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Feb 4, 2022

NAB predicts housing price growth will slow to just 3% this year

Author: Megan Neil – 4 Feb 2022 Source: NAB Predicts Housing Price Growth Will Slow to Just 3% This Year (realestate.com.au) Australian housing prices could rise by as little as 3% this year before falling in 2023, one of the major banks predicts. National Australia Bank economists on Friday revised down their dwelling price forecasts, predicting the turning point in property prices will occur in the second half of this year. They now expect dwelling prices will rise around 3% in 2022 before declining by around 10% in 2023, which NAB chief economist Alan Oster said would be a relatively orderly decline after a very sharp run up in prices over the last year. "We have brought forward the timing of the correction we expect in house prices to late 2022 as affordability constraints begin to bite and rising mortgage rates place downward pressure on prices," Mr Oster said. "This would offset gains seen in early 2022, so that overall, prices end the year roughly flat," Mr Oster said. "We see this trend continuing through 2023, ending the year around 10% lower." Mr Oster said NAB expected this pattern to be evident across the capital cities, although larger declines would occur in Sydney and Melbourne while Brisbane and Adelaide would see less significant falls. NAB economists now expect the first rate hike from the Reserve Bank of Australia will occur in November, with Mr Oster saying there would be a steady series of hikes coming through 2023 and 2024. The latest NAB Residential Property Survey report, released on Friday, forecast capital city average dwelling prices to rise by 2.7% in 2022, down from its October prediction of 4.9%.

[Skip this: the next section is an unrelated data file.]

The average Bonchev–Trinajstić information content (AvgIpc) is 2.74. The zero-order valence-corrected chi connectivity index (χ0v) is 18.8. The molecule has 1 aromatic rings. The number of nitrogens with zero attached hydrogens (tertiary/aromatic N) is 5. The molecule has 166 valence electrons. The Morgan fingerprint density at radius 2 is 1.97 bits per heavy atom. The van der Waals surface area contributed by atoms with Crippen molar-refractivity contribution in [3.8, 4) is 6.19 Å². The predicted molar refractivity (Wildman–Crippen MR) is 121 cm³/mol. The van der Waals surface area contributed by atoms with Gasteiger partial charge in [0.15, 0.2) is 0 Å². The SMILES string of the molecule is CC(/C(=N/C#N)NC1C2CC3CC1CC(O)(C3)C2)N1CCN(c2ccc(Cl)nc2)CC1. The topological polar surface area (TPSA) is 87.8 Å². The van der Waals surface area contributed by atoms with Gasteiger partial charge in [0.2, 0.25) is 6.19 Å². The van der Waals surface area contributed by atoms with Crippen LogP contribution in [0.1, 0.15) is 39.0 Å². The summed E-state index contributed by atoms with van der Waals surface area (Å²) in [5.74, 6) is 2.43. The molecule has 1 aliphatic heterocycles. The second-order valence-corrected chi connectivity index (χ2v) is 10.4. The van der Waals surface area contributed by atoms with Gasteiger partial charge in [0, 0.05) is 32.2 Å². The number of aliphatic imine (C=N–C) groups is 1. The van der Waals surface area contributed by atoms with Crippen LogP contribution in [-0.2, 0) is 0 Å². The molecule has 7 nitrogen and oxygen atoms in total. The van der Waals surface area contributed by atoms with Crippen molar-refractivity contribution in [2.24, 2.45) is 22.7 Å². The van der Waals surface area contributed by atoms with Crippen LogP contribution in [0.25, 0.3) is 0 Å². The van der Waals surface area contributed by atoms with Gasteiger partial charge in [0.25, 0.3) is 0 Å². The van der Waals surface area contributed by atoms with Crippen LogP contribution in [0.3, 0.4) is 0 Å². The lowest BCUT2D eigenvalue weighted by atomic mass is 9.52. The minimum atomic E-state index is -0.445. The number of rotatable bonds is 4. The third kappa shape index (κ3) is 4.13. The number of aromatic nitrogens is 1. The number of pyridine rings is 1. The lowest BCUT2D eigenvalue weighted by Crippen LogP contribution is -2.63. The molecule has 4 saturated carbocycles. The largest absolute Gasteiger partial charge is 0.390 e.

Feb 3, 2022

Interest rates are going up, but not as soon as many are expecting

Author: Paul Ryan - 3 Feb 2022 Source: Interest rates are going up, but not as soon as many are expecting (realestate.com.au) As the economy continues to outperform, many rate watchers are tipping an interest rate hike in the coming months. Here's why the RBA is in no rush. This week was a big one for RBA policy. At its monthly board meeting on Tuesday the RBA ended its program of bond buying, also known as ‘quantitative easing’ designed to keep down longer-term interest rates. On Wednesday, governor Philip Lowe outlined the RBA's updated economic forecasts, released in full on Friday. The better-than-expected performance of the Australian economy, and higher inflation has led many to expect interest rate increases as early as the middle of this year. Even the RBA's upgraded forecasts show inflation exceeding their 2-3% target range this year. However, the RBA has clearly laid out the case for waiting. The outlook for the economy remains very uncertain. Inflation has been boosted by supply disruptions and increased demand for goods as people's spending underwent the biggest change since rationing during the Second World War. This is good policy from the Central Bank and means the first interest rate rise may not be until 2023. The RBA is waiting for inflation to be sustainably within their target range, once these supply and demand disruptions recede. They are also waiting for wages growth that is consistent with their inflation target, which has been lacking so far. While other countries are already moving to increase interest rates, Lowe outlined that Australia has the benefit of time. Australian inflation in underlying terms is only now in the middle of the target band, well below outcomes in other economies. This is a good approach, but it stands in stark contrast with outcomes pre-pandemic.